Posted Under: Federated Search,Reviews,The Deep Web
Peter Krasilovsky of the Newspaper Association of America just posted an article regarding the value of web-based search to newspaper organizations (read the article).
In the article, he very briefly discusses federated search and the value to newspapers. He says, “A near relative of enterprise search is federated search. It is an effort to collect all forms of content –articles, archives, advertising and classifieds — and organize them so they are all displayed in response to a user’s query (i.e. searching for “pizza” yields results that include reviews, ratings advertising for pizza restaurants and even job listings for pizza delivery. Seattle Times.com, Boston.com and StarTribune.com are all using federated search.)”
He goes on to say, “Federated search is especially helpful for newspapers that have multiple websites.” With all due respect to Mr. Krasilovsk, he is promoting a common misconception about federated search. Federated search makes it possible to search other search engines, aggregating all the results, de-duplicating them and producing a ranked list from multiple search engines.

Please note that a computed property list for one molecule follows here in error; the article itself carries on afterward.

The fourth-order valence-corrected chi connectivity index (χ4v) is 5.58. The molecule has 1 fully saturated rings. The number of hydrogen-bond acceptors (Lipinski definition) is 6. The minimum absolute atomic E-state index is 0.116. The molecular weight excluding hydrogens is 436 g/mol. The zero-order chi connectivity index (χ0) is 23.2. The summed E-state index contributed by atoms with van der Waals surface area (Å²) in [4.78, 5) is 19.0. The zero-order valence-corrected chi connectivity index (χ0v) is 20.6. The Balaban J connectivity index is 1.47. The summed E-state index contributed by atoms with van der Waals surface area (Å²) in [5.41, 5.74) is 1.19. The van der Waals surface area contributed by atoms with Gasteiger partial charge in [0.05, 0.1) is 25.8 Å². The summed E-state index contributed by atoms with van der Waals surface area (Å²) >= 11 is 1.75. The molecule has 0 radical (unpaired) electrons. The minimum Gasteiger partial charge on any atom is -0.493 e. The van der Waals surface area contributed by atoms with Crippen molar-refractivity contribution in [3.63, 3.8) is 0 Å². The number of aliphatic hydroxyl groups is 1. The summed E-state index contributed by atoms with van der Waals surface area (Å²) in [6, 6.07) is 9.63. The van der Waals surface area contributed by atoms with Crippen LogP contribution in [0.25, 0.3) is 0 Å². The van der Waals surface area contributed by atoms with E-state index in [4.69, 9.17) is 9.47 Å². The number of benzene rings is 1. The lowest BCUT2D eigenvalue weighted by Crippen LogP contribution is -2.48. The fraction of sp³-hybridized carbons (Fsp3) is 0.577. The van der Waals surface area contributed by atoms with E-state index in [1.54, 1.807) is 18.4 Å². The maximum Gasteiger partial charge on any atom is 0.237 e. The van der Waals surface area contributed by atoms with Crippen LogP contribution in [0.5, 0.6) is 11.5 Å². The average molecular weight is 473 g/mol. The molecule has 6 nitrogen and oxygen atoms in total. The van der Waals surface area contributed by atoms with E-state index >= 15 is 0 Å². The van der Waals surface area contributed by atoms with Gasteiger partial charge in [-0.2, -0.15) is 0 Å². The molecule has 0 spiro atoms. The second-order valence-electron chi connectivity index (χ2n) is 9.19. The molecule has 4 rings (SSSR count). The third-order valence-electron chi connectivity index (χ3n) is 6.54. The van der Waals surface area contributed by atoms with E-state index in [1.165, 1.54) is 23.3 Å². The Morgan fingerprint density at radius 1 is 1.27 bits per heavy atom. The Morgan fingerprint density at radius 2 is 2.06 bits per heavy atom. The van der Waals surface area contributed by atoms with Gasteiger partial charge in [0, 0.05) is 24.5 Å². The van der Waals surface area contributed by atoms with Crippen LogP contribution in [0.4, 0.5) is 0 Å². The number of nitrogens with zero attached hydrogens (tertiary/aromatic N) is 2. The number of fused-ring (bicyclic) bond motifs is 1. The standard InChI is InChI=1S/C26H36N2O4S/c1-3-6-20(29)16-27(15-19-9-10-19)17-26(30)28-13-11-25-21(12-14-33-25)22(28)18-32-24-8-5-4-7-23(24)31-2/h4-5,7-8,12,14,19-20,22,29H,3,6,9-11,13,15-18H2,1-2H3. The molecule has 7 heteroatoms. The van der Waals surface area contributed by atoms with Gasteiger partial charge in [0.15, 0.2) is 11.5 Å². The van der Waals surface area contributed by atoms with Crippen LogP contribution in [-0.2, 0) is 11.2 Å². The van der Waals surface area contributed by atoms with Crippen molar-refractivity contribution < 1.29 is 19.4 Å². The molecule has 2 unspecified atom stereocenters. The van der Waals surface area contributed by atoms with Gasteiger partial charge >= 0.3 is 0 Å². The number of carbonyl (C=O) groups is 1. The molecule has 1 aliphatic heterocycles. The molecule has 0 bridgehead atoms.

This is an important distinction, because by adding true federated search to their websites, online newspapers have a tremendous opportunity to increase the value of the search results to their readers. It’s no longer about just the information located within the news websites themselves, but about the topics of interest to their readers. For example, a news story about breast cancer can turn up articles about the topic from the NIH, governmental sources, etc.
This makes for a richer experience for the user, giving them incentives to come back and stay longer, ultimately increasing ad revenues for the online newspaper.
Thank you, Mr. Krasilovsk. for bringing up the concept of federated search. If you truly harness the power of federated search for newspapers, the opportunities are boundless.